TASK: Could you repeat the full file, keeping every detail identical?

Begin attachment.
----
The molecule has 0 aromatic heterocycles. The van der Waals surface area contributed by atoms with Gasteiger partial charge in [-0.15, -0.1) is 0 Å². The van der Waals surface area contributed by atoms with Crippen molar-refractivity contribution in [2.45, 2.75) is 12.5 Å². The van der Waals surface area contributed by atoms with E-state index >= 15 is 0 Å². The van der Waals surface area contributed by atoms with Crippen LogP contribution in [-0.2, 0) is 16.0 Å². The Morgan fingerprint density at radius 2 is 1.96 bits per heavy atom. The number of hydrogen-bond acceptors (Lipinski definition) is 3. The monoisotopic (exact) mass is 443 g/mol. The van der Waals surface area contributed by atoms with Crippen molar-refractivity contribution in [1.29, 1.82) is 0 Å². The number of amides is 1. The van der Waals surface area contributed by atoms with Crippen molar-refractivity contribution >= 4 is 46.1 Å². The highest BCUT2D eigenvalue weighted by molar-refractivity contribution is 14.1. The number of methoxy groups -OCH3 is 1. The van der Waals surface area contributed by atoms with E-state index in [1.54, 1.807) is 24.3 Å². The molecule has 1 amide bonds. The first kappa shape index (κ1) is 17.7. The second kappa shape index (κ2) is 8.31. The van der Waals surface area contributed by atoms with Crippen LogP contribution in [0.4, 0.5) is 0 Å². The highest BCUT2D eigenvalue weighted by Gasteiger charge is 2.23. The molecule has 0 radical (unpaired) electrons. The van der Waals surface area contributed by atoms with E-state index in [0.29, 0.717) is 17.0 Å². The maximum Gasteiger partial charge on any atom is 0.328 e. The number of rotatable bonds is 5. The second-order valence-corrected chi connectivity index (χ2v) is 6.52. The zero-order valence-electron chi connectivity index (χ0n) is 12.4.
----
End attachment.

The molecule has 0 aromatic heterocycles. The van der Waals surface area contributed by atoms with Gasteiger partial charge in [-0.15, -0.1) is 0 Å². The van der Waals surface area contributed by atoms with Crippen molar-refractivity contribution in [2.45, 2.75) is 12.5 Å². The van der Waals surface area contributed by atoms with E-state index >= 15 is 0 Å². The van der Waals surface area contributed by atoms with Crippen LogP contribution in [-0.2, 0) is 16.0 Å². The Morgan fingerprint density at radius 2 is 1.96 bits per heavy atom. The number of hydrogen-bond acceptors (Lipinski definition) is 3. The monoisotopic (exact) mass is 443 g/mol. The van der Waals surface area contributed by atoms with Crippen molar-refractivity contribution in [1.29, 1.82) is 0 Å². The number of amides is 1. The van der Waals surface area contributed by atoms with Crippen molar-refractivity contribution >= 4 is 46.1 Å². The highest BCUT2D eigenvalue weighted by molar-refractivity contribution is 14.1. The number of methoxy groups -OCH3 is 1. The van der Waals surface area contributed by atoms with E-state index in [1.54, 1.807) is 24.3 Å². The molecule has 1 amide bonds. The first kappa shape index (κ1) is 17.7. The second kappa shape index (κ2) is 8.31. The van der Waals surface area contributed by atoms with Crippen LogP contribution in [0.4, 0.5) is 0 Å². The highest BCUT2D eigenvalue weighted by Gasteiger charge is 2.23. The molecule has 0 radical (unpaired) electrons. The van der Waals surface area contributed by atoms with E-state index in [0.29, 0.717) is 17.0 Å². The maximum Gasteiger partial charge on any atom is 0.328 e. The number of rotatable bonds is 5. The second-order valence-corrected chi connectivity index (χ2v) is 6.52. The zero-order valence-electron chi connectivity index (χ0n) is 12.4.